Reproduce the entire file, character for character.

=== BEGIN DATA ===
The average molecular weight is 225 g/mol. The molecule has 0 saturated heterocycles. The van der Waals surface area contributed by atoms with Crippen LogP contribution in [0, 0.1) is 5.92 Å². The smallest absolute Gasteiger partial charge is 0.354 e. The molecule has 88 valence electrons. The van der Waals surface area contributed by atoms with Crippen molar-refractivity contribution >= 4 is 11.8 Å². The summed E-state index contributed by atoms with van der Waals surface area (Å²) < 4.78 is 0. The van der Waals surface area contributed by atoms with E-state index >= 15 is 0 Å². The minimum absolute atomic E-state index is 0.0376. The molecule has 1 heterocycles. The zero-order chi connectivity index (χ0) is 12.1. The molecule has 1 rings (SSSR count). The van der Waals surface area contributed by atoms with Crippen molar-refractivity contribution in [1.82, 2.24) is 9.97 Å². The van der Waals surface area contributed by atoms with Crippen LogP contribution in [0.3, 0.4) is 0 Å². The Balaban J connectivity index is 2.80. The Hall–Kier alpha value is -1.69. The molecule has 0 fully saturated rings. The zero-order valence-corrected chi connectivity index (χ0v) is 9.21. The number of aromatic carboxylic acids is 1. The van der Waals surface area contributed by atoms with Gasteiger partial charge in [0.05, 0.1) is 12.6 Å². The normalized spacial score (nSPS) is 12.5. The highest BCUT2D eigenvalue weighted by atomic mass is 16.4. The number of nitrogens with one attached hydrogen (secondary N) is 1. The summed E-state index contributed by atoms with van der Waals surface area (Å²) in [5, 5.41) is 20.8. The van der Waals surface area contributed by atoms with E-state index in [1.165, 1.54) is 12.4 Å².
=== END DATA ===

The average molecular weight is 225 g/mol. The molecule has 0 saturated heterocycles. The van der Waals surface area contributed by atoms with Crippen LogP contribution in [0, 0.1) is 5.92 Å². The smallest absolute Gasteiger partial charge is 0.354 e. The molecule has 88 valence electrons. The van der Waals surface area contributed by atoms with Crippen molar-refractivity contribution >= 4 is 11.8 Å². The summed E-state index contributed by atoms with van der Waals surface area (Å²) < 4.78 is 0. The van der Waals surface area contributed by atoms with E-state index >= 15 is 0 Å². The minimum absolute atomic E-state index is 0.0376. The molecule has 1 heterocycles. The zero-order chi connectivity index (χ0) is 12.1. The molecule has 1 rings (SSSR count). The van der Waals surface area contributed by atoms with Crippen molar-refractivity contribution in [1.82, 2.24) is 9.97 Å². The van der Waals surface area contributed by atoms with Crippen LogP contribution in [0.3, 0.4) is 0 Å². The Balaban J connectivity index is 2.80. The Hall–Kier alpha value is -1.69. The molecule has 0 fully saturated rings. The zero-order valence-corrected chi connectivity index (χ0v) is 9.21. The number of aromatic carboxylic acids is 1. The van der Waals surface area contributed by atoms with Gasteiger partial charge in [0.05, 0.1) is 12.6 Å². The normalized spacial score (nSPS) is 12.5. The highest BCUT2D eigenvalue weighted by atomic mass is 16.4. The number of nitrogens with one attached hydrogen (secondary N) is 1. The summed E-state index contributed by atoms with van der Waals surface area (Å²) in [5, 5.41) is 20.8. The van der Waals surface area contributed by atoms with E-state index in [1.165, 1.54) is 12.4 Å².